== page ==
This funding gap isn’t going away. Under current Coalition policy, the effective funding for each state school will plateau well below 100% of SRS, while non-government schools get full whack.
Labor’s promised additional A$14 billion for government schools closes about half the remaining gap. But government schools would still be funded less (compared to SRS) than non-government schools.JESHOOTS.COM/Unsplash
The next federal education minister should work with the states to close this gap, moving all sectors to a consistent level of funding against the SRS on a consistent time-frame – ideally after reviewing the SRS formula to increase confidence in the underlying target.
How much money each school gets is important. How they spend that money can have an even bigger impact, especially when it is based on rigorous evidence.
2. Create a national evidence institute
Education researchers have spent decades building the evidence around the most effective – and cost-effective – ways to teach.
Yet there are still major evidence gaps around the impact of policies, programs and education practices in Australian schools and early childhood education and care services; and the most effective ways to turn best practice into common practice.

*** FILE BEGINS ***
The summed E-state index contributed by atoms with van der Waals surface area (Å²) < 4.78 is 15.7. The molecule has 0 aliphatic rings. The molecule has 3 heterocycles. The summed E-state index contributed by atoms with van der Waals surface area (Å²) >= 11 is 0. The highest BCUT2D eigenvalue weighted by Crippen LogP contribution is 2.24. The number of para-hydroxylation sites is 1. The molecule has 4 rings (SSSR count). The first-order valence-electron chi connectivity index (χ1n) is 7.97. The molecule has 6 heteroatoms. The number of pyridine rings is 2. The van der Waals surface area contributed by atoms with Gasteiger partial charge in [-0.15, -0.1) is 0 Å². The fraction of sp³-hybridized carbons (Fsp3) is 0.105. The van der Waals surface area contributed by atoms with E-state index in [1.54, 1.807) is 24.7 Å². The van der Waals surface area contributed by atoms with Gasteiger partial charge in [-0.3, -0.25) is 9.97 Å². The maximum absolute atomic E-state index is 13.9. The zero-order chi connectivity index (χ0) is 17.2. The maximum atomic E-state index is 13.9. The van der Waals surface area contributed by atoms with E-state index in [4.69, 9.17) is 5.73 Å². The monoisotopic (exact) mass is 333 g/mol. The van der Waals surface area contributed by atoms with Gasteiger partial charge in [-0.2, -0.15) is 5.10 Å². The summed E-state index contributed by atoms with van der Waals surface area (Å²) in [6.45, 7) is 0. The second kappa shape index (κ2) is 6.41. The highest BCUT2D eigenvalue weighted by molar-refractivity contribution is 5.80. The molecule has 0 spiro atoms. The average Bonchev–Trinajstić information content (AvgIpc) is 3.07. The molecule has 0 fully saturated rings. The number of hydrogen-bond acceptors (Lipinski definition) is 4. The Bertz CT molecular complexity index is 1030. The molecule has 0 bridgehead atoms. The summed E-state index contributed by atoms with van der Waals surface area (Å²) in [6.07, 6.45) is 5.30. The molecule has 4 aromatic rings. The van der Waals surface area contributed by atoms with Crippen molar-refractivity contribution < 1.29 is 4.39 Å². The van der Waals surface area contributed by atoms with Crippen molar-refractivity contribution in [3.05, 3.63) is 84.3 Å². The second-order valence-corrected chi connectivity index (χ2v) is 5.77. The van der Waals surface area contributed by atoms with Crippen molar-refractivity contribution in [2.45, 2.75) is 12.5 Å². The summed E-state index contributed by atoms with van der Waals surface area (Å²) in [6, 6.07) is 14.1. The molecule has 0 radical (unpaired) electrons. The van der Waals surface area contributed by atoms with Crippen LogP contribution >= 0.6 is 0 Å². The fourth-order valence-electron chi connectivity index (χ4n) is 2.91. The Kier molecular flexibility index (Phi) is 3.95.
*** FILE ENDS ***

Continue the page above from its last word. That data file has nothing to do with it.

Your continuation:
A 2016 Productivity Commission report highlighted the need for a new national evidence institute, to complement the work already being done at a state level. Both the Coalition and Labor have promised to establish such a body. The task of the next federal education minister will be to get the institute’s governance and scope right.
The institute should be genuinely independent of government, both to gain the trust of the education sector and to avoid changes driven by the political tides.
Instead, evidence must be ready for use by the teaching workforce, and the teaching workforce must be ready to use the evidence. The institute should research what works best, understand the current state of practice and identify the most effective ways to help teachers implement evidence-informed practices.